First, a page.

• Our research utilizes a research farm trial comparing synthetic fertilizers (calcium nitrate), chicken litter compost, municipal yard waste compost, and treatments that integrate synthetic fertilizers with composts when applied to newly planted high-density apple trees.
  • We also developed two replicated on-farm trials with cooperating growers.
  • Among the three farm sites outlined in this objective, this research project spans 200 miles and puts growers throughout the Mid-Atlantic in close proximity to the test sites, which will encourage faster adoption of the most effective treatments.

Objective 2: Educate stakeholders in orchard nutrition management. Develop printed materials to support educational activities.

Cooperators

Click linked name(s) to expand
  • Bob Black
  • Bill Mackintosh
  • John Saunders
  • Dr. Mark Williams

Research

Materials and methods:

Experimental Design and Statistical Analysis

A split-plot, completely randomized design with four four-tree replications for each treatment was used at each location. The main plots are mulch versus no mulch. The four subplots are the fertilizer inputs: compost, calcium nitrate, both compost and calcium nitrate (CaNO3), and an unfertilized control. There is an untreated buffer tree between each subsplot and two untreated buffer trees between main plots. Mulch was applied at a 1-m width, 10-cm depth and mostly consisted of large-aggregate material that was sourced locally for each site.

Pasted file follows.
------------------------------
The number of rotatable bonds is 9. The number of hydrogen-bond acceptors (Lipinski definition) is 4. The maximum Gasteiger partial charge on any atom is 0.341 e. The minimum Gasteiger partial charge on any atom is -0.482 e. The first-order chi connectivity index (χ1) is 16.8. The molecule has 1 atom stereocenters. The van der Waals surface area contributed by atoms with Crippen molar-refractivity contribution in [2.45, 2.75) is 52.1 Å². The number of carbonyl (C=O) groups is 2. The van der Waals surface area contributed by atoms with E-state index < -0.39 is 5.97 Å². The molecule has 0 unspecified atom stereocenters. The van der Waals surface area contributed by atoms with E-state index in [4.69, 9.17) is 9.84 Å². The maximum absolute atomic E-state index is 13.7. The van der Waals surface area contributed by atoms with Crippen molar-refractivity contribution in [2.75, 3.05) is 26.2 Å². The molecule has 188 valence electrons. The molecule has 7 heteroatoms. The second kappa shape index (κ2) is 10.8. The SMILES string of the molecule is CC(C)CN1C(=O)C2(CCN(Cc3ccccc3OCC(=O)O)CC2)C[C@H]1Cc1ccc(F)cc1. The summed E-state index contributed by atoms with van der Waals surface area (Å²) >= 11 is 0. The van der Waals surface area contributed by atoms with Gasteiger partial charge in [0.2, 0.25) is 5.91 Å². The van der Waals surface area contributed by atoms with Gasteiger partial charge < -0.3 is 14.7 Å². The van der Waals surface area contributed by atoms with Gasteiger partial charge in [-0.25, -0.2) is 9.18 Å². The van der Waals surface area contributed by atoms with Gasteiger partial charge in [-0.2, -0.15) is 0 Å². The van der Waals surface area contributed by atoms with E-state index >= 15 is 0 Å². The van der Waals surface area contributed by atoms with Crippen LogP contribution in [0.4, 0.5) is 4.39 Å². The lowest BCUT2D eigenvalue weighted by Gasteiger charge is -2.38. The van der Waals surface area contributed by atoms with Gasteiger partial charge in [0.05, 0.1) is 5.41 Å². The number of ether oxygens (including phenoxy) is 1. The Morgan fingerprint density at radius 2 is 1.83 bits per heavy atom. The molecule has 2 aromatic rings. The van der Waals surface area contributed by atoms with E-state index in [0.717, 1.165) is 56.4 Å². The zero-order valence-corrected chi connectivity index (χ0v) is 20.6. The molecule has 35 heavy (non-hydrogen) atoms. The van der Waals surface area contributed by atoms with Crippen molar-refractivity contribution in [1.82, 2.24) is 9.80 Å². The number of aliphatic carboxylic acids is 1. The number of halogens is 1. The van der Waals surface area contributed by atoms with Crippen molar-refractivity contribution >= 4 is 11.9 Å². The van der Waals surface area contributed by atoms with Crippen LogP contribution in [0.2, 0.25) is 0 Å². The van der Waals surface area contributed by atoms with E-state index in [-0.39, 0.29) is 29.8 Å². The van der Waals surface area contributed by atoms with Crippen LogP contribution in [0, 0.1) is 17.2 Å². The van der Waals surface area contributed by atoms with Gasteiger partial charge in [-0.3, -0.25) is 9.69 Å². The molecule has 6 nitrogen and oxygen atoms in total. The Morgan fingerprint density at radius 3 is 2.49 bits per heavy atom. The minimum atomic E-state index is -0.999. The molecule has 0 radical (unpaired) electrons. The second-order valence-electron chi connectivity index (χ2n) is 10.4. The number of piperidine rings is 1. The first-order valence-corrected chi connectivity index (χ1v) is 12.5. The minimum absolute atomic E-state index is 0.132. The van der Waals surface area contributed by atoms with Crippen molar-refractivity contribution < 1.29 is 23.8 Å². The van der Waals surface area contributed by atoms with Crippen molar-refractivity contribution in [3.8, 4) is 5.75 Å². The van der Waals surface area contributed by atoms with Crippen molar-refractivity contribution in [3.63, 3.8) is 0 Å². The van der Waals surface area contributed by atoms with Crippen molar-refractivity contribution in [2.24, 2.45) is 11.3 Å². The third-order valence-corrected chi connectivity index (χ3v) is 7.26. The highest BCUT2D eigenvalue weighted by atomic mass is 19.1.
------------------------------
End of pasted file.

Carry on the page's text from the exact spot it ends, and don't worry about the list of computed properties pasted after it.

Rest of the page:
Response variables measured included:

  • Tree growth by trunk cross-sectional area on an annual basis
  • Leaf nutrient status (20 leaves were collected from each tree in the treated block from current season’s growth)
  • Soil nutrient status (taken to 10-cm depth from two locations on either side of each tree approximately 26 cm from the base of the tree)
  • Terminal shoot growth and branching
  • Fruit yields and quality (year three)
  • Soil microbial biomass and community structure
Research results and discussion:

Tree growth

At all three sites, the mulch treatments had a greater impact on tree growth than the sub-plot fertilizer treatments. However, increased tree growth was not always statistically different between trees with and without mulch. Other studies suggest that increased tree growth during the first few years of growth are maintained for the long-term but up to five years of data are usually required.

Plant-available Soil Nutrients and Leaf Nutrients

At the AREC site, the compost and compost + CaNO3 treatments increased soil phosphorus concentration, and those same treatments increased soil potassium concentration at the Maryland site. There were no differences in the soil mineral concentrations at the Tyro site. The increased soil phosphorus and potassium concentrations did not always cause an increase in leaf mineral levels, but relationships appeared to be emerging. Some treatment differences were found for soil calcium, magnesium, and zinc, but these were not of a large magnitude. None of the treatments resulted in increased leaf nitrogen content for any of the sites.

Soil Bacterial Communities